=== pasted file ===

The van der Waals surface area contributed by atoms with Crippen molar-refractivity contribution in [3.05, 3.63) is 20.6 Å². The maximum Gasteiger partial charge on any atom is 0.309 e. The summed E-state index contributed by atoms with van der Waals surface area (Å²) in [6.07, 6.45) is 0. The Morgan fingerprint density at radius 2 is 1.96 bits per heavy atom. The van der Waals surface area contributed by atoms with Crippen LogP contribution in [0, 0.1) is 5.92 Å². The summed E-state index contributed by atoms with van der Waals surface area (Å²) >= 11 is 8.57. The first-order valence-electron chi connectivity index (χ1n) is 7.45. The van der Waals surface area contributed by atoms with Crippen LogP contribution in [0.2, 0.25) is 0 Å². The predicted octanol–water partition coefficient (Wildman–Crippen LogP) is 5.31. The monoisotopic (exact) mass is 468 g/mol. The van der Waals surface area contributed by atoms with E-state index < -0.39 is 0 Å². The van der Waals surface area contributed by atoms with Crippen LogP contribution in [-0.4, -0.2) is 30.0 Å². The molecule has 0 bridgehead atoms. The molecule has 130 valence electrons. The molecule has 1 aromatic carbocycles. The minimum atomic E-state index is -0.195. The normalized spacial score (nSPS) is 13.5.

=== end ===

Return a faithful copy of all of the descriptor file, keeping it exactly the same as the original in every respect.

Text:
The van der Waals surface area contributed by atoms with Crippen molar-refractivity contribution in [3.05, 3.63) is 20.6 Å². The maximum Gasteiger partial charge on any atom is 0.309 e. The summed E-state index contributed by atoms with van der Waals surface area (Å²) in [6.07, 6.45) is 0. The Morgan fingerprint density at radius 2 is 1.96 bits per heavy atom. The van der Waals surface area contributed by atoms with Crippen LogP contribution in [0, 0.1) is 5.92 Å². The summed E-state index contributed by atoms with van der Waals surface area (Å²) >= 11 is 8.57. The first-order valence-electron chi connectivity index (χ1n) is 7.45. The van der Waals surface area contributed by atoms with Crippen LogP contribution in [0.2, 0.25) is 0 Å². The predicted octanol–water partition coefficient (Wildman–Crippen LogP) is 5.31. The monoisotopic (exact) mass is 468 g/mol. The van der Waals surface area contributed by atoms with E-state index < -0.39 is 0 Å². The van der Waals surface area contributed by atoms with Crippen LogP contribution in [-0.4, -0.2) is 30.0 Å². The molecule has 0 bridgehead atoms. The molecule has 130 valence electrons. The molecule has 1 aromatic carbocycles. The minimum atomic E-state index is -0.195. The normalized spacial score (nSPS) is 13.5.